Correlation between plasma concentrations of tramadol and its metabolites and the incidence of seizure in tramadol-intoxicated patients

Correlation between plasma concentrations of tramadol and its metabolites and the incidence of... AbstractBackground:Seizure is one of the important symptoms of tramadol poisoning, but its causes are still unknown. The aim of this study is to find a relationship between tramadol and the concentrations of its metabolites versus the incidence of seizures following the consumption of high doses of tramadol.Methods:For this purpose, the blood samples of 120 tramadol-intoxicated patients were collected. The patients were divided in two groups (seizure and non-seizure). The concentrations of tramadol and its metabolites (M1, M2 and M5) were measured by using a high-performance liquid chromatography method. The relationship between tramadol and the levels of its metabolites and seizure incidences was also investigated.Results:In 72% of the patients, seizures occurred in the first 3 h after the ingestion of tramadol. The seizure incidences were significantly correlated with the patients’ gender, concentrations of tramadol, M1 and M2 and the history of previous seizures (p<0.001). The average concentration of M2 was significantly higher in males (p=0.003). A previous history of the use of sedative-hypnotics and the co-ingestion of benzodiazepines and other opioids were shown to significantly decrease the rate of seizure. The rate of seizure was directly related to the concentrations of tramadol and its metabolites. Higher M2 concentration in males can be considered a reason for increased incidences of seizures in males. The plasma concentration of M1 affected the onset of seizure.Conclusions:Therefore, it can be concluded that differences in the levels of the metabolites can affect the threshold of seizure in tramadol-intoxicated patients. http://www.deepdyve.com/assets/images/DeepDyve-Logo-lg.png Drug Metabolism and Drug Interactions de Gruyter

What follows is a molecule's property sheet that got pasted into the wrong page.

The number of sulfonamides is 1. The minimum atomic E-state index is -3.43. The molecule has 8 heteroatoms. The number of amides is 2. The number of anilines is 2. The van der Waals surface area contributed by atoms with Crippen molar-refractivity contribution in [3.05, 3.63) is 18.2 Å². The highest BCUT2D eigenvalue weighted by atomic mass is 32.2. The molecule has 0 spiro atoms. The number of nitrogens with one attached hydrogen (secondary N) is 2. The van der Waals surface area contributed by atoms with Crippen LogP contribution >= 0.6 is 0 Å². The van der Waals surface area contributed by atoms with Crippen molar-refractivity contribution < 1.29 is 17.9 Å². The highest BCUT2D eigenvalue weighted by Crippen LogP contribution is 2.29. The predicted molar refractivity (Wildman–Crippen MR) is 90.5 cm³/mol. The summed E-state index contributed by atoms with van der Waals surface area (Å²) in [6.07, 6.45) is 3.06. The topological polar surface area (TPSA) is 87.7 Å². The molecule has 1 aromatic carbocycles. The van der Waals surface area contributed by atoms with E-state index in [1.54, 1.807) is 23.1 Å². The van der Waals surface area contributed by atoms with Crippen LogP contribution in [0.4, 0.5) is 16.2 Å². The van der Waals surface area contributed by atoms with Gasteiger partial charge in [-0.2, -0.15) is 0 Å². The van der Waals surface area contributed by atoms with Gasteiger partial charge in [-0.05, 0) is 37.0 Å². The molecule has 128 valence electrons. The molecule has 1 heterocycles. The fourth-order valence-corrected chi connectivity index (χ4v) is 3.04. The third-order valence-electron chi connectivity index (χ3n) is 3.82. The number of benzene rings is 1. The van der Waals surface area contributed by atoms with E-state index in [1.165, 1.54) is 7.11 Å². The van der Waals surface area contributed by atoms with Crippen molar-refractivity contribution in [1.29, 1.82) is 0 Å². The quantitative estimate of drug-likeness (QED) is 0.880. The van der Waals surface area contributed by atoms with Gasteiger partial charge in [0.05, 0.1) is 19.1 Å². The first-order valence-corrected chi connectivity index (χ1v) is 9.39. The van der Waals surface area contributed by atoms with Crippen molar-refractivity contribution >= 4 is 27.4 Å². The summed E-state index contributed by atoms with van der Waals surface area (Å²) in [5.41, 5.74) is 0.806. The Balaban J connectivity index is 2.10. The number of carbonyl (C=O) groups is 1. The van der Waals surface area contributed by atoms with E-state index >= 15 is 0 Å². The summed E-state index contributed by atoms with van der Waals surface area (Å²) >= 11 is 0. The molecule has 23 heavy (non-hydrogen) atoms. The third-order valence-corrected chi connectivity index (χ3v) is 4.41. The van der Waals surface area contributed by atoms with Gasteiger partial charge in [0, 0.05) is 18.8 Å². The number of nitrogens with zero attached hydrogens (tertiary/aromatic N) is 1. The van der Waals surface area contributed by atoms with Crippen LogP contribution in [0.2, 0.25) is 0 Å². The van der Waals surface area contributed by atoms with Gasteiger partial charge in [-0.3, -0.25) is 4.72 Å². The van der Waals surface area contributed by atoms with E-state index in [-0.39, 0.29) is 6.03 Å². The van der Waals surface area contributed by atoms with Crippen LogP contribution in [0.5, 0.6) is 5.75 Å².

Correlation between plasma concentrations of tramadol and its metabolites and the incidence of seizure in tramadol-intoxicated patients

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Publisher
De Gruyter
Copyright
©2018 Walter de Gruyter GmbH, Berlin/Boston
ISSN
2191-0162
eISSN
2363-8915
D.O.I.
10.1515/dmpt-2017-0040
Publisher site
See Article on Publisher Site

Abstract

AbstractBackground:Seizure is one of the important symptoms of tramadol poisoning, but its causes are still unknown. The aim of this study is to find a relationship between tramadol and the concentrations of its metabolites versus the incidence of seizures following the consumption of high doses of tramadol.Methods:For this purpose, the blood samples of 120 tramadol-intoxicated patients were collected. The patients were divided in two groups (seizure and non-seizure). The concentrations of tramadol and its metabolites (M1, M2 and M5) were measured by using a high-performance liquid chromatography method. The relationship between tramadol and the levels of its metabolites and seizure incidences was also investigated.Results:In 72% of the patients, seizures occurred in the first 3 h after the ingestion of tramadol. The seizure incidences were significantly correlated with the patients’ gender, concentrations of tramadol, M1 and M2 and the history of previous seizures (p<0.001). The average concentration of M2 was significantly higher in males (p=0.003). A previous history of the use of sedative-hypnotics and the co-ingestion of benzodiazepines and other opioids were shown to significantly decrease the rate of seizure. The rate of seizure was directly related to the concentrations of tramadol and its metabolites. Higher M2 concentration in males can be considered a reason for increased incidences of seizures in males. The plasma concentration of M1 affected the onset of seizure.Conclusions:Therefore, it can be concluded that differences in the levels of the metabolites can affect the threshold of seizure in tramadol-intoxicated patients.

Journal

Drug Metabolism and Drug Interactionsde Gruyter

Published: Jun 27, 2018

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